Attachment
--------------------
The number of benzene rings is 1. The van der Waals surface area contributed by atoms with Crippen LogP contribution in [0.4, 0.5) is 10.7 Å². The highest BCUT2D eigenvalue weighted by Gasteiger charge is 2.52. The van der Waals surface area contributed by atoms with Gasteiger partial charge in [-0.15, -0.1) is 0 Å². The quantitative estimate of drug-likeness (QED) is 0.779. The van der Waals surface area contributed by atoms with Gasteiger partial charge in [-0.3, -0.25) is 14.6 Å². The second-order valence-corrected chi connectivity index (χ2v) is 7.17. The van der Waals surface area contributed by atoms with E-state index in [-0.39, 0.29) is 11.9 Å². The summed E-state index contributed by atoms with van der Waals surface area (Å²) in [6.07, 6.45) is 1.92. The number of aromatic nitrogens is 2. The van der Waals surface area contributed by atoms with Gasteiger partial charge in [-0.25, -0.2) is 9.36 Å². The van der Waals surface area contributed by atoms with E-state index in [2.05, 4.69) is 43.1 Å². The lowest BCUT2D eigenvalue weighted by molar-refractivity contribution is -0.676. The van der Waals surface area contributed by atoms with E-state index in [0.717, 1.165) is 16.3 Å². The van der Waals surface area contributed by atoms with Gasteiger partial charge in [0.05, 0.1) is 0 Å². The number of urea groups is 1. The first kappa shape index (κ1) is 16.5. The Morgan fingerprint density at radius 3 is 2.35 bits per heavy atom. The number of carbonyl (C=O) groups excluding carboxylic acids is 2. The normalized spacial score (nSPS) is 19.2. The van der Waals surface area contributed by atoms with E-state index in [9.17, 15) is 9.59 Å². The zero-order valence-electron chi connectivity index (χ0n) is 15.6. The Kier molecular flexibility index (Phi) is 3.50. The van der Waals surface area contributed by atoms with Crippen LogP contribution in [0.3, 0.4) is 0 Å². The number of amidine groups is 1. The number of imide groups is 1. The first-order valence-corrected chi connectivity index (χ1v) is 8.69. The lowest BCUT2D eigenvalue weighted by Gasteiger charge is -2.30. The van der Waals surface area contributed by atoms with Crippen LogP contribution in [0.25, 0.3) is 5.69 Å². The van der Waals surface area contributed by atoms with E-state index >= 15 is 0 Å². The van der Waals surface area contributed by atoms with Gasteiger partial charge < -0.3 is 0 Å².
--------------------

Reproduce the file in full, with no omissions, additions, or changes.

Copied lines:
The number of benzene rings is 1. The van der Waals surface area contributed by atoms with Crippen LogP contribution in [0.4, 0.5) is 10.7 Å². The highest BCUT2D eigenvalue weighted by Gasteiger charge is 2.52. The van der Waals surface area contributed by atoms with Gasteiger partial charge in [-0.15, -0.1) is 0 Å². The quantitative estimate of drug-likeness (QED) is 0.779. The van der Waals surface area contributed by atoms with Gasteiger partial charge in [-0.3, -0.25) is 14.6 Å². The second-order valence-corrected chi connectivity index (χ2v) is 7.17. The van der Waals surface area contributed by atoms with E-state index in [-0.39, 0.29) is 11.9 Å². The summed E-state index contributed by atoms with van der Waals surface area (Å²) in [6.07, 6.45) is 1.92. The number of aromatic nitrogens is 2. The van der Waals surface area contributed by atoms with Gasteiger partial charge in [-0.25, -0.2) is 9.36 Å². The van der Waals surface area contributed by atoms with E-state index in [2.05, 4.69) is 43.1 Å². The lowest BCUT2D eigenvalue weighted by molar-refractivity contribution is -0.676. The van der Waals surface area contributed by atoms with E-state index in [0.717, 1.165) is 16.3 Å². The van der Waals surface area contributed by atoms with Gasteiger partial charge in [0.05, 0.1) is 0 Å². The number of urea groups is 1. The first kappa shape index (κ1) is 16.5. The Morgan fingerprint density at radius 3 is 2.35 bits per heavy atom. The number of carbonyl (C=O) groups excluding carboxylic acids is 2. The normalized spacial score (nSPS) is 19.2. The van der Waals surface area contributed by atoms with E-state index in [9.17, 15) is 9.59 Å². The zero-order valence-electron chi connectivity index (χ0n) is 15.6. The Kier molecular flexibility index (Phi) is 3.50. The van der Waals surface area contributed by atoms with Crippen LogP contribution in [0.3, 0.4) is 0 Å². The number of amidine groups is 1. The number of imide groups is 1. The first-order valence-corrected chi connectivity index (χ1v) is 8.69. The lowest BCUT2D eigenvalue weighted by Gasteiger charge is -2.30. The van der Waals surface area contributed by atoms with Crippen LogP contribution in [0.25, 0.3) is 5.69 Å². The van der Waals surface area contributed by atoms with E-state index >= 15 is 0 Å². The van der Waals surface area contributed by atoms with Gasteiger partial charge < -0.3 is 0 Å².